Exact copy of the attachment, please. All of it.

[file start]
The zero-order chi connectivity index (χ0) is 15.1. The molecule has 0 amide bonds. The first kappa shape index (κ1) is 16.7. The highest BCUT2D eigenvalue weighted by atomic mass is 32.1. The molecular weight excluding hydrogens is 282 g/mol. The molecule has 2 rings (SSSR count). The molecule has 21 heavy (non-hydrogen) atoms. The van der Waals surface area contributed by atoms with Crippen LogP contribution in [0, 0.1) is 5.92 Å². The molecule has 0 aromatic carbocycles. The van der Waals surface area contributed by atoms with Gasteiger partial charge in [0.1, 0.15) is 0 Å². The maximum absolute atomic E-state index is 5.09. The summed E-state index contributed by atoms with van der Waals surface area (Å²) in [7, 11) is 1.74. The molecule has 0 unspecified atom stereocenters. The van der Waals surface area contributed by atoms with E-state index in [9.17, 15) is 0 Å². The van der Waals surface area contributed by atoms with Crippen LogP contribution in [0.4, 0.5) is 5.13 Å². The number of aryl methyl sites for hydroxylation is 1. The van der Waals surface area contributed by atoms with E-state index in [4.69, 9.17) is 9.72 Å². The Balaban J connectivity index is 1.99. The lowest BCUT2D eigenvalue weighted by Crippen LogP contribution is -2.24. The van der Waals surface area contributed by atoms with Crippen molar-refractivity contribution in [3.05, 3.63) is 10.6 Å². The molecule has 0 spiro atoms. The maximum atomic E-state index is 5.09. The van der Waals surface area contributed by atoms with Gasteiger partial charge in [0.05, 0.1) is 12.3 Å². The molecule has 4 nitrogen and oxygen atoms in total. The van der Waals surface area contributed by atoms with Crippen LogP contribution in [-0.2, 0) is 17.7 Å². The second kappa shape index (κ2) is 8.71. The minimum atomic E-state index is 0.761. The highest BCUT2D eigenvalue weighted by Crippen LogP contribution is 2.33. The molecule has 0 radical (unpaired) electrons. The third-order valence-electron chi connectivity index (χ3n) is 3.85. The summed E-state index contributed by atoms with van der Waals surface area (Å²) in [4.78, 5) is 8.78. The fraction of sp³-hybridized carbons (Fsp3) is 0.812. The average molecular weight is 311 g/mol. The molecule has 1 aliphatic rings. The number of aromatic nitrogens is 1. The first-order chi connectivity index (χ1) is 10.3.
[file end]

The zero-order chi connectivity index (χ0) is 15.1. The molecule has 0 amide bonds. The first kappa shape index (κ1) is 16.7. The highest BCUT2D eigenvalue weighted by atomic mass is 32.1. The molecular weight excluding hydrogens is 282 g/mol. The molecule has 2 rings (SSSR count). The molecule has 21 heavy (non-hydrogen) atoms. The van der Waals surface area contributed by atoms with Crippen LogP contribution in [0, 0.1) is 5.92 Å². The molecule has 0 aromatic carbocycles. The van der Waals surface area contributed by atoms with Gasteiger partial charge in [0.1, 0.15) is 0 Å². The maximum absolute atomic E-state index is 5.09. The summed E-state index contributed by atoms with van der Waals surface area (Å²) in [7, 11) is 1.74. The molecule has 0 unspecified atom stereocenters. The van der Waals surface area contributed by atoms with E-state index in [9.17, 15) is 0 Å². The van der Waals surface area contributed by atoms with Crippen LogP contribution in [0.4, 0.5) is 5.13 Å². The number of aryl methyl sites for hydroxylation is 1. The van der Waals surface area contributed by atoms with E-state index in [4.69, 9.17) is 9.72 Å². The Balaban J connectivity index is 1.99. The lowest BCUT2D eigenvalue weighted by Crippen LogP contribution is -2.24. The van der Waals surface area contributed by atoms with Crippen molar-refractivity contribution in [3.05, 3.63) is 10.6 Å². The molecule has 0 spiro atoms. The maximum atomic E-state index is 5.09. The van der Waals surface area contributed by atoms with Gasteiger partial charge in [0.05, 0.1) is 12.3 Å². The molecule has 4 nitrogen and oxygen atoms in total. The van der Waals surface area contributed by atoms with Crippen LogP contribution in [-0.2, 0) is 17.7 Å². The second kappa shape index (κ2) is 8.71. The minimum atomic E-state index is 0.761. The highest BCUT2D eigenvalue weighted by Crippen LogP contribution is 2.33. The molecule has 0 radical (unpaired) electrons. The third-order valence-electron chi connectivity index (χ3n) is 3.85. The summed E-state index contributed by atoms with van der Waals surface area (Å²) in [4.78, 5) is 8.78. The fraction of sp³-hybridized carbons (Fsp3) is 0.812. The average molecular weight is 311 g/mol. The molecule has 1 aliphatic rings. The number of aromatic nitrogens is 1. The first-order chi connectivity index (χ1) is 10.3.